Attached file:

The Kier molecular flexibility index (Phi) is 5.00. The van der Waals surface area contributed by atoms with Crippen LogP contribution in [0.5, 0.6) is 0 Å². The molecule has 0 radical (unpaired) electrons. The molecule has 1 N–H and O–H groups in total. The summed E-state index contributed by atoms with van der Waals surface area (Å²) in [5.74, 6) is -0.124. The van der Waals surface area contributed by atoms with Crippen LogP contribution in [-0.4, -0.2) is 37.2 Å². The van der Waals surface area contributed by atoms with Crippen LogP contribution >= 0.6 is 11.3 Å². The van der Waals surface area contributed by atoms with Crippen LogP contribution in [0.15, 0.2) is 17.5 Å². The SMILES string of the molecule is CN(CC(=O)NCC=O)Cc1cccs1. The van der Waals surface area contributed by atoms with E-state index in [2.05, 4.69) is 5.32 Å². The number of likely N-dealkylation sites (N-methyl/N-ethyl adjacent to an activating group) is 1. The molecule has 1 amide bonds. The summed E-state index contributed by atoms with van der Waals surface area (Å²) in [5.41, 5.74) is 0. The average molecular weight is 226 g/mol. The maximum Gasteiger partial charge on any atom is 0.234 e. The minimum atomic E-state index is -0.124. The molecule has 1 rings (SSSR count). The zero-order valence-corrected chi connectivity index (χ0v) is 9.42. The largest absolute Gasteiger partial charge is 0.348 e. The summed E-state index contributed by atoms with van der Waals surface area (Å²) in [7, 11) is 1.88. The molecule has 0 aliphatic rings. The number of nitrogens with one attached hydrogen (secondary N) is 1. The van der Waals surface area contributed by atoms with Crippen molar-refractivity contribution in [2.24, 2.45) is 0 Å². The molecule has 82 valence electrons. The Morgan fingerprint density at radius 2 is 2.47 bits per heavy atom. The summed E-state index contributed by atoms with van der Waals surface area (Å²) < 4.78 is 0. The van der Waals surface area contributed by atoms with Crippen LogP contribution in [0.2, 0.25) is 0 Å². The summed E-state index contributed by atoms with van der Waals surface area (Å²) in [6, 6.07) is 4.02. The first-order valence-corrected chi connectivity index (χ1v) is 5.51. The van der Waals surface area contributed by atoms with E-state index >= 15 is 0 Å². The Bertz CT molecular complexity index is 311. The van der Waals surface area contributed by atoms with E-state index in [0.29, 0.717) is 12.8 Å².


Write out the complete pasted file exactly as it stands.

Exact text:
The Kier molecular flexibility index (Phi) is 5.00. The van der Waals surface area contributed by atoms with Crippen LogP contribution in [0.5, 0.6) is 0 Å². The molecule has 0 radical (unpaired) electrons. The molecule has 1 N–H and O–H groups in total. The summed E-state index contributed by atoms with van der Waals surface area (Å²) in [5.74, 6) is -0.124. The van der Waals surface area contributed by atoms with Crippen LogP contribution in [-0.4, -0.2) is 37.2 Å². The van der Waals surface area contributed by atoms with Crippen LogP contribution >= 0.6 is 11.3 Å². The van der Waals surface area contributed by atoms with Crippen LogP contribution in [0.15, 0.2) is 17.5 Å². The SMILES string of the molecule is CN(CC(=O)NCC=O)Cc1cccs1. The van der Waals surface area contributed by atoms with E-state index in [2.05, 4.69) is 5.32 Å². The number of likely N-dealkylation sites (N-methyl/N-ethyl adjacent to an activating group) is 1. The molecule has 1 amide bonds. The summed E-state index contributed by atoms with van der Waals surface area (Å²) in [5.41, 5.74) is 0. The average molecular weight is 226 g/mol. The maximum Gasteiger partial charge on any atom is 0.234 e. The minimum atomic E-state index is -0.124. The molecule has 1 rings (SSSR count). The zero-order valence-corrected chi connectivity index (χ0v) is 9.42. The largest absolute Gasteiger partial charge is 0.348 e. The summed E-state index contributed by atoms with van der Waals surface area (Å²) in [7, 11) is 1.88. The molecule has 0 aliphatic rings. The number of nitrogens with one attached hydrogen (secondary N) is 1. The van der Waals surface area contributed by atoms with Crippen molar-refractivity contribution in [2.24, 2.45) is 0 Å². The molecule has 82 valence electrons. The Morgan fingerprint density at radius 2 is 2.47 bits per heavy atom. The summed E-state index contributed by atoms with van der Waals surface area (Å²) < 4.78 is 0. The van der Waals surface area contributed by atoms with Crippen LogP contribution in [0.2, 0.25) is 0 Å². The summed E-state index contributed by atoms with van der Waals surface area (Å²) in [6, 6.07) is 4.02. The first-order valence-corrected chi connectivity index (χ1v) is 5.51. The van der Waals surface area contributed by atoms with E-state index >= 15 is 0 Å². The Bertz CT molecular complexity index is 311. The van der Waals surface area contributed by atoms with E-state index in [0.29, 0.717) is 12.8 Å².